Stoic Warriors: The Ancient Philosophy Behind the Military Mind
While few soldiers may have read the works of Epictetus or Marcus Aurelius, it is undoubtedly true that the ancient philosophy known as Stoicism guides the actions of many in the military. Soldiers and seamen learn early in their training "to suck it up," to endure, to put aside their feelings and to get on with the mission. Stoic Warriors is the first book to delve deeply into the ancient legacy of this relationship, exploring what the Stoic philosophy actually is, the role it plays in the character of the military (both ancient and modern), and its powerful value as a philosophy of life. Marshalling anecdotes from military history--ranging from ancient Greek wars to World War II, Vietnam, and Iraq--Nancy Sherman illuminates the military mind and uses it as a window on the virtues of the Stoic philosophy, which are far richer and more interesting than our popularized notions. Sherman--a respected philosopher who taught at the US Naval Academy--explores the deep, lasting value that Stoicism can yield, in issues of military leadership and character; in the Stoic conception of anger and its control (does a warrior need anger to go to battle?); and in Stoic thinking about fear and resilience, grief and mourning, and the value of camaraderie and brotherhood. Sherman concludes by recommending a moderate Stoicism, where the task for the individual, both civilian and military, youth and adult, is to temper control with forgiveness, and warrior drive and achievement with humility and humor. Here then is a perceptive investigation of what makes Stoicism so compelling not only as a guiding principle for the military, but as a philosophy for anyone facing the hardships of life.
"A brilliant exploration of Stoicism in the context of military culture, where honor, endurance, discipline and the control of anger are constantly in mind, and Stoic ideas resonate. Sherman's richly anecdotal account is both riveting and moving as she explores Stoic themes in the lives of soldiers present and past."--Julia Annas, University of Arizona "Sherman traces the origins of what we consider soldierlike behavior, reaching back to ancient philosophers like Aristotle, Cicero and Seneca and finding echoes of their moral view in later writers, like Emerson, Stephen Crane and even Adm. James Stockdale, whose account of his years in a Vietnam prisoner-of-war camp cites Epictetus as an ethical guide. The essence of soldierliness is a Stoic ideal, as Ms. Sherman explains: discipline, endurance, a can-do spirit, a stiff upper lip. But she is at pains to show, in wonderfully clear prose, that Stoicism is filled with subtleties and nuance. It does not, for instance, deny the rightness of just anger but warns against its self-maiming effects."--Wall Street Journal "This is an impressive book, and in many ways a moving one, even a personal one (the stories related, occasionally with illustrating photographs, are powerful; some of them involve protagonists she came to know through her connection to the Naval Academy; one story relates her father's experiences as a medic during the Second World War). It offers a valuable treatment of Stoic philosophy, and of military culture, which she clearly understands and respects. Indeed readers will find here not so much groundbreaking research on Stoic texts or their interpretations as something more like a philosophy, or thecore of a philosophy, of military service -- a philosophy of one of the fundamental professional roles in our culture, with implications for our most fundamental role of all, human agency."--Notre Dame Philosophical Reviews "This is an unusual, ambitious book and Nancy Sherman succeeds wonderfully. Readable and fascinating, the book helps you explore and understand the military ethos through her examination of Stoicism--and the philosophy through her accounts of military life."--Anthony Lake, U.S. National Security Adviser, 1993-1997 "As the war in Iraq produces more combat deaths, Dr. Sherman describes how the importance of collective grief works in war and the appropriate decorum for a leader facing massive losses. This thoughtful analysis, written engagingly, will contribute to our understanding."--Madeleine K. Albright, U.S. Secretary of State, 1997-2001 "Written with grace, insight, philosophical rigor, and a profound respect for military culture, Stoic Warriors is a unique and richly illuminating book."--Martha C. Nussbaum, University of Chicago "Stoic Warriors is lively and readable, without losing expert command of the original sources that give this book authority. American officers will profit from re-examining their oldest invisible truths."--Jonathan Shay, Chair of Ethics, Leadership, and Personnel Policy in the office of the Deputy Chief of Staff of the Army, and author of Odysseus in America and Achilles in Vietnam "From kings to prisoners of war, military men have often reached for the wisdom of philosophers to help them understand and cope with their professions. Nancy Sherman, an expert in Stoic philosophy, traveled in the oppositedirection--teaching and applying her scholarship inside the military world. Here she tests the wisdom of the ages against the experiences of our naval officers. This book is a gift that permits us all to learn as she did."--Richard Danzig, 71st Secretary, U.S. Navy "A very interesting and valuable insight into the philosophy of Stoicism which appears to guide the actions and influence the culture of many in the military, even those who are not intimately familiar with the philosophy. Of interest to military and civilian readers alike."--Admiral Charles Larson, 4 star and former CINC PAC and USNA superintendent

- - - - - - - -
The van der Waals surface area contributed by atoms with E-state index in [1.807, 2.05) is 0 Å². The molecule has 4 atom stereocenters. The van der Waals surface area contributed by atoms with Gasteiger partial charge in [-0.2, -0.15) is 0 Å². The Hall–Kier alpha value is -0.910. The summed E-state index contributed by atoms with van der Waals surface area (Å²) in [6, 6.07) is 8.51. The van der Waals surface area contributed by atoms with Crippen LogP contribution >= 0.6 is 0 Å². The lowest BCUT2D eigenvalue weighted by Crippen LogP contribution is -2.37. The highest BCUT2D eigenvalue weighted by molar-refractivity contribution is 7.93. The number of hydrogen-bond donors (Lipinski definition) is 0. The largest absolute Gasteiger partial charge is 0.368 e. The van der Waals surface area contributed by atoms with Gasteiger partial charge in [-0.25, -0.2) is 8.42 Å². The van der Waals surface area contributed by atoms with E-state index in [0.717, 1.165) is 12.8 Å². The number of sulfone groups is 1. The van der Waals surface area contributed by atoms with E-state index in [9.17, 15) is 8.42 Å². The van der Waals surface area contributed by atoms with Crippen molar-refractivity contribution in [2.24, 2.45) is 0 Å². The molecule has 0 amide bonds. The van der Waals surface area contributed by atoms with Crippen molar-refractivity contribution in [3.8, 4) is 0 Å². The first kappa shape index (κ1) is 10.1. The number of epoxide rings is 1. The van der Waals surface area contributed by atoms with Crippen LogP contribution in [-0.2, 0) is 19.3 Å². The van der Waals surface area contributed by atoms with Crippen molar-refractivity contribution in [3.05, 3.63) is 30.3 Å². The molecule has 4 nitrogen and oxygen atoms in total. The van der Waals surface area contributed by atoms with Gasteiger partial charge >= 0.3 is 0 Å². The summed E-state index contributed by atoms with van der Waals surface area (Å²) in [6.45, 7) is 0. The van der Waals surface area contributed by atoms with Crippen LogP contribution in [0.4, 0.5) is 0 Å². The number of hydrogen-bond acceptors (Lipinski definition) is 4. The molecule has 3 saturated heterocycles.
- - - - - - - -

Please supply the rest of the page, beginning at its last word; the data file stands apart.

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|Publisher||Oxford University Press, USA|
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